E. Practice on Appeal
(a) Death of a Party. If a party dies after a notice of appeal is filed or while a proceeding is otherwise pending in the appellate court and the claim sought to be enforced is not thereby extinguished, the appellate court may order substitution of the proper parties. A motion for substitution may be made by any party or by the successor or representative of the deceased party. If a party against whom an appeal may be taken dies after entry of a judgment or order in the trial court but before notice of appeal is filed, an appellant may proceed as if death had not occurred. After notice of appeal is filed, substitution shall be effected in the appellate court in accordance with this subdivision. If a party entitled to appeal shall die before filing notice of appeal, notice of appeal shall be filed and served by the deceased party’s personal representative or, if there is no such personal representative, by the deceased party’s counsel of record within the time prescribed in these rules. After notice of appeal is filed and served, substitution shall be effected in the appellate court in accordance with this subdivision.
(b) Substitution for Other Causes. If substitution of a party in the appellate court is necessary by reason of marriage, bankruptcy, assignment, or any reason other than death, substitution shall be effected in accordance with the procedure prescribed in subdivision (a) of this rule.
(c) Public Officers; Death or Separation from Office. When an officer of the state, a county, a city or other governmental agency is a party to an appeal or other proceeding in the appellate court in the officer’s official capacity and during its pendency dies, resigns, or otherwise ceases to hold office, the action does not abate and the officer successor is automatically substituted as a party. Proceedings following the substitution shall be in the name of the substituted party, but any misnomer not causing harmful error shall be disregarded. When an officer of the state, a county, a city or other governmental agency is a party to an appeal or other proceeding in the officer’s official capacity, the officer may be described as a party by official title rather than by name; but the appellate court may require that the officer’s name be added.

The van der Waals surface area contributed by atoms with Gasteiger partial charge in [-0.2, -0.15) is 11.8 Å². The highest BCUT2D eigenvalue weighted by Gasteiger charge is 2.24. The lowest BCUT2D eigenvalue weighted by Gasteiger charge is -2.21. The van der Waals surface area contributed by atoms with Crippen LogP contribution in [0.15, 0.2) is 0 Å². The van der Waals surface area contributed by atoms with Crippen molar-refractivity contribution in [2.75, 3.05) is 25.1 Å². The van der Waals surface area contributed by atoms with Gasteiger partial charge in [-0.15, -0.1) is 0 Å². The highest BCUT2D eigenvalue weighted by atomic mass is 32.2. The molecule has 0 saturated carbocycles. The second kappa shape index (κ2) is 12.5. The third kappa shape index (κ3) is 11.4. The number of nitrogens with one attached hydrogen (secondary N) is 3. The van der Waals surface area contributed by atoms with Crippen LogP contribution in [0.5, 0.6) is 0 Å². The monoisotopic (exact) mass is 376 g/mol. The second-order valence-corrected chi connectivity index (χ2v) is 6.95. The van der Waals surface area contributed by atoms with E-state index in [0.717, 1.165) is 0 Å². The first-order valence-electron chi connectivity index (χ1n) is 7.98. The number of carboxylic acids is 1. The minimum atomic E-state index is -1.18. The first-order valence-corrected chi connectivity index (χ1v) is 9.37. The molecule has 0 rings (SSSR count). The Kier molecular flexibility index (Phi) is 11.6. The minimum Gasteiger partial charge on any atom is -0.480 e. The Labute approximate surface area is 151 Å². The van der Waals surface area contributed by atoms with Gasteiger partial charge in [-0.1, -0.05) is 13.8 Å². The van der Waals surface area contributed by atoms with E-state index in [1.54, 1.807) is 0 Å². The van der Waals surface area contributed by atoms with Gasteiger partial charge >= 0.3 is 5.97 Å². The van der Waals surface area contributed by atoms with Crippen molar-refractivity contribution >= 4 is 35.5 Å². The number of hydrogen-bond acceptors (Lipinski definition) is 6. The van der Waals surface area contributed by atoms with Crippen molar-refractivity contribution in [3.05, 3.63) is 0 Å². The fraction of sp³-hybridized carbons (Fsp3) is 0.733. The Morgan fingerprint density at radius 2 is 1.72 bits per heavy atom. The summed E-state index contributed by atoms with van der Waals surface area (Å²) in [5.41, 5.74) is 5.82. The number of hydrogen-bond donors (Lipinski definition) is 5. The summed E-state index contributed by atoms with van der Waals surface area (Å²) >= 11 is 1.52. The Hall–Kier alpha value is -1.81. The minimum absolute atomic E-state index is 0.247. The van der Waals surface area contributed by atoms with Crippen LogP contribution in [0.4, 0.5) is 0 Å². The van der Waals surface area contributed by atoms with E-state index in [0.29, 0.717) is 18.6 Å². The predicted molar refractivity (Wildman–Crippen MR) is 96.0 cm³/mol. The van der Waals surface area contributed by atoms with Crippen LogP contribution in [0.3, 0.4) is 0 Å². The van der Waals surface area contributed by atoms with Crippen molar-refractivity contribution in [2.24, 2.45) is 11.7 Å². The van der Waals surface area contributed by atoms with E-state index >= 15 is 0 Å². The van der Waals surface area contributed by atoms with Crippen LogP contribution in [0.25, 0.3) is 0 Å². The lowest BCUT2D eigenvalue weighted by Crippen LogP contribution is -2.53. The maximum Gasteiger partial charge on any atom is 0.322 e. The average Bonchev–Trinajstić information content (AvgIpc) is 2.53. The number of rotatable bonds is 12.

(d) Effect of Failing to Order Substitution. An order of substitution may be entered at any time, but the omission to enter such order shall not affect the substitution.
(e) Addition and Dropping of Parties. Parties may be added or dropped by order of the appellate court on its own motion or on motion of a party and on such terms as are just.
Advisory Commission Comments
Subdivisions (a) through (d) provide that no appeal shall be dismissed because of the death or removal from office of any party, as long as the claim sought to be enforced is not extinguished by reason of death. The procedure for substitution described in this rule is similar to the rule on substitution of parties in civil actions specified in Rule 25 of the Tennessee Rules of Civil Procedure.
Subdivision (a) is in accord with Federal Rule of Appellate Procedure 43. It authorizes an attorney of record for the deceased to take an appeal on behalf of successors in interest if the deceased has no personal representative. Without such a provision, it is possible to argue that if a party entitled to appeal dies before the notice of appeal is filed, the appeal can be taken only by the deceased party’s legal representative and must be taken within the time ordinarily prescribed. Subdivision (a) also authorizes an appeal to be taken against someone who has died after the entry of a judgment but before notice of appeal is filed.
In accordance with the general spirit of these rules, the omission of an order of substitution is not fatal to an appeal, but may be entered at any time under Subdivision (d).
Subdivision (e) permits the addition or dropping of parties by the appellate court. This subdivision finds a parallel in Tennessee Rule of Civil Procedure 21.